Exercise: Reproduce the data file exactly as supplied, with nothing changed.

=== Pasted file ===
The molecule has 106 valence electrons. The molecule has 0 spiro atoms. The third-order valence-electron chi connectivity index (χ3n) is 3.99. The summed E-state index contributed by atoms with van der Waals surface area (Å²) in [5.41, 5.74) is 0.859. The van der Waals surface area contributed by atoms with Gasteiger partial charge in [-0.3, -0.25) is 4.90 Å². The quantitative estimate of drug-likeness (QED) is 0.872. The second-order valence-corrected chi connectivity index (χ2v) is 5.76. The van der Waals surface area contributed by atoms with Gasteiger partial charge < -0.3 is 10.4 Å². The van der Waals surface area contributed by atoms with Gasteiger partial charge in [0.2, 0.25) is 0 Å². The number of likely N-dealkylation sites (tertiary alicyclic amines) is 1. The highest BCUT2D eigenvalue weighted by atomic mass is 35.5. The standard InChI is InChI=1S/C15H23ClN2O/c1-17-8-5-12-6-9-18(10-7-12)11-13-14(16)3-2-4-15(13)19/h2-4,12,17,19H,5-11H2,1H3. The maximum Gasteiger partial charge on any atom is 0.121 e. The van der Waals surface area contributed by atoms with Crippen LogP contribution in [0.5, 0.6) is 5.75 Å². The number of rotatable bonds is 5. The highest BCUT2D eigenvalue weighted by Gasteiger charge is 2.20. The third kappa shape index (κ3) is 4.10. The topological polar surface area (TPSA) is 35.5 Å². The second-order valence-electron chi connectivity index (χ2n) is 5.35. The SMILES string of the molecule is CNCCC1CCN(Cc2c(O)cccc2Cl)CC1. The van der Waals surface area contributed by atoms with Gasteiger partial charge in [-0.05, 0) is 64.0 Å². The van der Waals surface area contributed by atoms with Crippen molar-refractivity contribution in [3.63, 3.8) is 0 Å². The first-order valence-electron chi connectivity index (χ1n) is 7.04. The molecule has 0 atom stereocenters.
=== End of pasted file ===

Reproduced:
The molecule has 106 valence electrons. The molecule has 0 spiro atoms. The third-order valence-electron chi connectivity index (χ3n) is 3.99. The summed E-state index contributed by atoms with van der Waals surface area (Å²) in [5.41, 5.74) is 0.859. The van der Waals surface area contributed by atoms with Gasteiger partial charge in [-0.3, -0.25) is 4.90 Å². The quantitative estimate of drug-likeness (QED) is 0.872. The second-order valence-corrected chi connectivity index (χ2v) is 5.76. The van der Waals surface area contributed by atoms with Gasteiger partial charge < -0.3 is 10.4 Å². The van der Waals surface area contributed by atoms with Gasteiger partial charge in [0.2, 0.25) is 0 Å². The number of likely N-dealkylation sites (tertiary alicyclic amines) is 1. The highest BCUT2D eigenvalue weighted by atomic mass is 35.5. The standard InChI is InChI=1S/C15H23ClN2O/c1-17-8-5-12-6-9-18(10-7-12)11-13-14(16)3-2-4-15(13)19/h2-4,12,17,19H,5-11H2,1H3. The maximum Gasteiger partial charge on any atom is 0.121 e. The van der Waals surface area contributed by atoms with Crippen LogP contribution in [0.5, 0.6) is 5.75 Å². The number of rotatable bonds is 5. The highest BCUT2D eigenvalue weighted by Gasteiger charge is 2.20. The third kappa shape index (κ3) is 4.10. The topological polar surface area (TPSA) is 35.5 Å². The second-order valence-electron chi connectivity index (χ2n) is 5.35. The SMILES string of the molecule is CNCCC1CCN(Cc2c(O)cccc2Cl)CC1. The van der Waals surface area contributed by atoms with Gasteiger partial charge in [-0.05, 0) is 64.0 Å². The van der Waals surface area contributed by atoms with Crippen molar-refractivity contribution in [3.63, 3.8) is 0 Å². The first-order valence-electron chi connectivity index (χ1n) is 7.04. The molecule has 0 atom stereocenters.